Scotland the brave win their first Calcutta Cup in a decade with an emphatic 25-13 victory at Murrayfield, in which England found themselves thoroughly out-played by Gregor Townsend's men.
Scotland take the latest scalp in a 2000-year-old rivalry, dating back to AD 122 following the Roman invasion of Britain, when Emperor Hadrian built a coast to coast wall to protect his English colony after failing to crush Caledonian tribes.
Scotland's win came as the biggest upset in recent Six Nations history, well and truly getting the better of their English opponents. Fly-half Finn Russell, centre Huw Jones and flanker John Barclay all starred in England's downfall. The trio kept Scottish momentum at full tilt whilst curtailing any hopes of an English fightback.
English alarm bells rang abrupt and loud within the first 15 minutes when Jones crossed for the first of his two tries of the day. Following a subpar and shaky performance against the French, Russell answered critics in spectacular fashion, showing his hand as a game manager and not merely a mercurial attacking threat. The Scotland backrow of Barclay, Hamish Watson and Ryan Wilson took a firm grasp of the breakdown, outclassing the likes of Courtney Lawes and Chris Robshaw in the battle of the turnover.
Owen Farrell stood out as England's leading man, scoring all 13 of his side's points, including a well taken try just after half-time. The British and Irish Lions inside centre also showed a cooler head than usual whilst captaining England in the absence of Dylan Hartley, who had been replaced by Jamie George in the 56th minute, doing his utmost to keep his side focused and uncomplacent in the face of a mediocre reaction to their impressive Scottish counterparts.
The 125th edition of the Calcutta Cup clash was a match in which the battle of the breakdown proved key, with Robshaw, Lawes and the rest of the English pack proving no match for the Scottish backrow. England neither able to secure their own possession or slow down Scottish momentum. With two standout breakdown specialists in Scotland's backrow, Eddie Jones' side could have been forgiven for failing to steal or significantly disrupt Scottish ball, but the failure to secure their own possession and concede penalties and handling errors just as they began to build momentum is unforgivable. There will be no shortage of stern faces staring back from dressing room mirrors over the next two weeks.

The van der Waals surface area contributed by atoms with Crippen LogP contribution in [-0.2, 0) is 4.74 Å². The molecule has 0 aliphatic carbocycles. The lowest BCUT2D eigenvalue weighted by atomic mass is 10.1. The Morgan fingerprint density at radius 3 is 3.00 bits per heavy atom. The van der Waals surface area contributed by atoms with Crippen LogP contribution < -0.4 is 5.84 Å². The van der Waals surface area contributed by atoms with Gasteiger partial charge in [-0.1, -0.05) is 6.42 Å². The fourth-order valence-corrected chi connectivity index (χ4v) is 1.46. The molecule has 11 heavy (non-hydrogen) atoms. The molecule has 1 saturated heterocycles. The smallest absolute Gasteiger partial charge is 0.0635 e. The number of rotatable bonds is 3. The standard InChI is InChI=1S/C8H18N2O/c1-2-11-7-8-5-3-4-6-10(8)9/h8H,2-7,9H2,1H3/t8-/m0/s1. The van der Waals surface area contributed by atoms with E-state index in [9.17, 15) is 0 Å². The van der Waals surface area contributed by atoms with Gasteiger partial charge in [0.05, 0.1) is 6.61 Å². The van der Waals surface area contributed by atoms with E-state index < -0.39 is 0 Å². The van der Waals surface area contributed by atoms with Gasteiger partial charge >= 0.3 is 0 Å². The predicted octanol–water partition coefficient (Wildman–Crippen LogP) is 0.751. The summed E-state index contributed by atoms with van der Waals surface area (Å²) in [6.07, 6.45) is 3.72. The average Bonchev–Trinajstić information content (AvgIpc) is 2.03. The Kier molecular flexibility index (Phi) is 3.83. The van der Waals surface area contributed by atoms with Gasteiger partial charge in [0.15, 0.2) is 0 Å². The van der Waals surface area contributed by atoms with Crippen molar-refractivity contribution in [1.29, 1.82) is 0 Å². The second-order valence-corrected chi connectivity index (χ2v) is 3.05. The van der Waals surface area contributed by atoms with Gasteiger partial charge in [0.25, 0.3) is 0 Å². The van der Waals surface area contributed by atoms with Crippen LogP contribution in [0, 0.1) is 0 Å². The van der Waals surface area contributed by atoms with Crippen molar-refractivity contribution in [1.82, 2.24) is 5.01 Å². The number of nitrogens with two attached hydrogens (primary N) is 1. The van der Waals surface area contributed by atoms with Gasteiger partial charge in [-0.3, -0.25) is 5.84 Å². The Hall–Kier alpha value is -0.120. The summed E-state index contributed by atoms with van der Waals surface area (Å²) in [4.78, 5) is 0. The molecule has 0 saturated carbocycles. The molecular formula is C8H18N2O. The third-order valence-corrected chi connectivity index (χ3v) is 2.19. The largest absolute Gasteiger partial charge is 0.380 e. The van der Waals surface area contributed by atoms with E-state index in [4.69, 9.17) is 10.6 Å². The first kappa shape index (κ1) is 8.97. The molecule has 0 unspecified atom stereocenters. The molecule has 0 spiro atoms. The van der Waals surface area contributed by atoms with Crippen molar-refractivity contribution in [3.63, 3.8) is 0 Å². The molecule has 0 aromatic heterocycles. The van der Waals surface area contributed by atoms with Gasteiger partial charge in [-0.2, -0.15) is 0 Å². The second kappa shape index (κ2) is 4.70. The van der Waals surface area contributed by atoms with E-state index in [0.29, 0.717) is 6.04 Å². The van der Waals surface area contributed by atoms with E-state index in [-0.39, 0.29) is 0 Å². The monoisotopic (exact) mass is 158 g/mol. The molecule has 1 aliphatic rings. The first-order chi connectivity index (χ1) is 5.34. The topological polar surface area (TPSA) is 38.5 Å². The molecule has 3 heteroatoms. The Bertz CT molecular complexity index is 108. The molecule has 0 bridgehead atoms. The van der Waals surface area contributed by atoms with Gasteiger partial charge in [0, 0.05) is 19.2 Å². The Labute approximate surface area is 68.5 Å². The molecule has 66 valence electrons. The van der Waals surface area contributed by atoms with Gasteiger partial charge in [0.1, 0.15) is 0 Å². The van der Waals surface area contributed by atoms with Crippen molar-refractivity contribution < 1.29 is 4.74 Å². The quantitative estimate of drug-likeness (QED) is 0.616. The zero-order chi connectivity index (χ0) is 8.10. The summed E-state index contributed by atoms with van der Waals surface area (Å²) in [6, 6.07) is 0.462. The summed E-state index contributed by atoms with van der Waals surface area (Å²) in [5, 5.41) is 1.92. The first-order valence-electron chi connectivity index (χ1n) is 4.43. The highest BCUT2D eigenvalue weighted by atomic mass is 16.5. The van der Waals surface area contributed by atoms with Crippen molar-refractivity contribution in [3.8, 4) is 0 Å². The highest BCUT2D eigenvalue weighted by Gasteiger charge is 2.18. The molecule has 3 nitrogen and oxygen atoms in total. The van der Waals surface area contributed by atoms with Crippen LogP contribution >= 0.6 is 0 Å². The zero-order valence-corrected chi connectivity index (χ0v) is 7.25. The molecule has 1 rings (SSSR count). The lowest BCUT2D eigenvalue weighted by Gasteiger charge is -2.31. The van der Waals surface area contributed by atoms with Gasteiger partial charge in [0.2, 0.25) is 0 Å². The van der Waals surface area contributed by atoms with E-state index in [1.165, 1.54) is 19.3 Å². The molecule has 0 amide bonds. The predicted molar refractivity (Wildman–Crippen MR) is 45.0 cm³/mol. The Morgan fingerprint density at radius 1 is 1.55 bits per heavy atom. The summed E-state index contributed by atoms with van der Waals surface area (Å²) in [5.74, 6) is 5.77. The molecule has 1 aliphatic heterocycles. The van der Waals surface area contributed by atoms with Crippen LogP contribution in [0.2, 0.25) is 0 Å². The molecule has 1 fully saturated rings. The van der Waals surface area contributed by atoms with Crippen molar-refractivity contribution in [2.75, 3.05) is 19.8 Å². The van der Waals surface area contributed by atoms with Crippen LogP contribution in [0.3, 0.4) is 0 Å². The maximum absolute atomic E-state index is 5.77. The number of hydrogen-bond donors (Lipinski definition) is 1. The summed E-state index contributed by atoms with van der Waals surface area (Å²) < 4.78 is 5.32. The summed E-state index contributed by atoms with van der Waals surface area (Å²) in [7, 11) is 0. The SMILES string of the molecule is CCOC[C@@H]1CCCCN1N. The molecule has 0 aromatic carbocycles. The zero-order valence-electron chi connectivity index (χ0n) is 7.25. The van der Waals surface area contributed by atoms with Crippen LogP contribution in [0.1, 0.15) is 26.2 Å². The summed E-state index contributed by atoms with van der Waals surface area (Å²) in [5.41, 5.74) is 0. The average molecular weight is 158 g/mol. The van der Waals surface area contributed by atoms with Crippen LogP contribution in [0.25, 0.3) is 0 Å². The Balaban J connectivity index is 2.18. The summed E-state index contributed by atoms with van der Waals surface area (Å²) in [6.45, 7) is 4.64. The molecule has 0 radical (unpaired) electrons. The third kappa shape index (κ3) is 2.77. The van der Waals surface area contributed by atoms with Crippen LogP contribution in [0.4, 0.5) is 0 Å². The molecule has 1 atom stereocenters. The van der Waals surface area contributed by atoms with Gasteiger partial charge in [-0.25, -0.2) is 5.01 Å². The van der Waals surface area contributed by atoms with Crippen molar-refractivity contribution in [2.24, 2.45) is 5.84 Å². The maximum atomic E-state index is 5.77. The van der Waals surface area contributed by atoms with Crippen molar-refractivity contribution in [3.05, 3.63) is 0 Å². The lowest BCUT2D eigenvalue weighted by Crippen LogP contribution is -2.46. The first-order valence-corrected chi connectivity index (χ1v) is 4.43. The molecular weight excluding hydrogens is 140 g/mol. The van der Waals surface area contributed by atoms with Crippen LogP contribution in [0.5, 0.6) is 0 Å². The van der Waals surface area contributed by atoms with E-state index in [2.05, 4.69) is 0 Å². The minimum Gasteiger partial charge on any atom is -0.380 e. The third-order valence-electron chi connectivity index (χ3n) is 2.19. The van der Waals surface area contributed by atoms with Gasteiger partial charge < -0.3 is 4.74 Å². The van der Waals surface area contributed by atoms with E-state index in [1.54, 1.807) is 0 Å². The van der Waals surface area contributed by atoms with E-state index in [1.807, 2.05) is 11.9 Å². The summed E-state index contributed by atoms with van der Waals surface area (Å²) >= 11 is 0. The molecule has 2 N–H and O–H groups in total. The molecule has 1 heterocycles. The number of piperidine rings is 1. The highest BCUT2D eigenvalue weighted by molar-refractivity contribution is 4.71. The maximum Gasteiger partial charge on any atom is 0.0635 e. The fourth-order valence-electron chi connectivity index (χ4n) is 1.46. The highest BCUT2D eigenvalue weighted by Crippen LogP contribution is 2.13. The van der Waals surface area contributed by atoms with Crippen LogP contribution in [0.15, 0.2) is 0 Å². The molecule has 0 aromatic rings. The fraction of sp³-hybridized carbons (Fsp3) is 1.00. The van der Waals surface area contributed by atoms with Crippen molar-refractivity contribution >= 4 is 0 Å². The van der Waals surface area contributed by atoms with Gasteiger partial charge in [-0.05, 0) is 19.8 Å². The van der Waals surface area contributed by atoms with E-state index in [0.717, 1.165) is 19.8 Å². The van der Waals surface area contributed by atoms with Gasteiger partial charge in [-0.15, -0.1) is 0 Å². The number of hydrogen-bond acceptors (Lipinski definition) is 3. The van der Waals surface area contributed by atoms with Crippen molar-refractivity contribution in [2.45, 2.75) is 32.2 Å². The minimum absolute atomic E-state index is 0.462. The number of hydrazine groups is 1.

In the face of defeat, Exeter Chiefs' and Lions' utility back, Jack Nowell, came from the bench in the 56th minute to become England's most statistically influential individual in attack.
The Truro man was everything the English midfield and backline were missing during the first 40 and will be pushing for a starting role against the French. Whether at wing, fullback or centre, the Cornishman is the attacking energy Jones' side to desperalty need.
Sam Underhill's appearance from the bench two minutes prior to Nowell's introduction seemed to illicit a change to upset the flow of the match, but a yellow card 12 minutes later for a no-arms tackle sealed English fates. The Bath man had begun to turn the tide of the breakdown, proving swift and accurate in securing English ball and a potential turnover pest in pilfering Scottish possession. The 21-year-old arguably should have been starting the Murrayfield matchup and, card aside, looked a class above his teammates in the contact area.
England conceded 13 penalties and turnovers to Scotland's seven and nine respectively, further demonstrating the Scottish ascendancy and nous in the run of play. Eight Scottish clean breaks to England's four proved hugely influential in the first half, in which Jones and Maitland crossed the whitewash, with the former breaking English hearts twice in the opening 40.
England boss Eddie Jones was in surprisingly high spirits during the post-match press conference, giving huge credit to the victors and even telling journalists that the focus on Farrell's pre-match scuffle in the tunnel would be a let down to all involved. It seems the Australian is fully aware this is a loss that England need in order to take another step in their development, after all, you learn far more about yourself in defeat than in victory and with 22 wins out of 24, there is plenty left for England to learn.
Keep an eye out in the next few days for our in-depth analysis of England's loss, in which we will analyse their performance, highlighting the areas that must be fixed and the team changes that must be made. Subscribe to our mailing list below to receive the analysis straight to your inbox.